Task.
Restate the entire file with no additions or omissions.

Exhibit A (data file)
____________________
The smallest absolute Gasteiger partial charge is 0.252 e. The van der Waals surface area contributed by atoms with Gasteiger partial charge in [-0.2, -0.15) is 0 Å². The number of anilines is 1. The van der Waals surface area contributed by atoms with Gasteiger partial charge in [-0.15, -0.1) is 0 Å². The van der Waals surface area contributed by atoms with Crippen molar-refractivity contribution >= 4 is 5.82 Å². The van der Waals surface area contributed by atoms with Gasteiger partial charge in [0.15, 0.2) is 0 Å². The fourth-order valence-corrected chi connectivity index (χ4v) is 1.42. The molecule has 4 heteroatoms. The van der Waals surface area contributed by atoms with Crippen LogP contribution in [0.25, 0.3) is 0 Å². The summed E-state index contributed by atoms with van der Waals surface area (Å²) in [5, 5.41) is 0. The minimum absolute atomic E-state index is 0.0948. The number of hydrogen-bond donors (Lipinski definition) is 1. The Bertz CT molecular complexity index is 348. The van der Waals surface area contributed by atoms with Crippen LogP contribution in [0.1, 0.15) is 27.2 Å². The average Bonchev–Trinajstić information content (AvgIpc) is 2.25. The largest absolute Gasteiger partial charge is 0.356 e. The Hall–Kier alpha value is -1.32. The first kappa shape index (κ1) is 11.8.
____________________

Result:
The smallest absolute Gasteiger partial charge is 0.252 e. The van der Waals surface area contributed by atoms with Gasteiger partial charge in [-0.2, -0.15) is 0 Å². The number of anilines is 1. The van der Waals surface area contributed by atoms with Gasteiger partial charge in [-0.15, -0.1) is 0 Å². The van der Waals surface area contributed by atoms with Crippen molar-refractivity contribution >= 4 is 5.82 Å². The van der Waals surface area contributed by atoms with Gasteiger partial charge in [0.15, 0.2) is 0 Å². The fourth-order valence-corrected chi connectivity index (χ4v) is 1.42. The molecule has 4 heteroatoms. The van der Waals surface area contributed by atoms with Crippen LogP contribution in [0.25, 0.3) is 0 Å². The summed E-state index contributed by atoms with van der Waals surface area (Å²) in [5, 5.41) is 0. The minimum absolute atomic E-state index is 0.0948. The number of hydrogen-bond donors (Lipinski definition) is 1. The Bertz CT molecular complexity index is 348. The van der Waals surface area contributed by atoms with Crippen LogP contribution in [0.1, 0.15) is 27.2 Å². The average Bonchev–Trinajstić information content (AvgIpc) is 2.25. The largest absolute Gasteiger partial charge is 0.356 e. The Hall–Kier alpha value is -1.32. The first kappa shape index (κ1) is 11.8.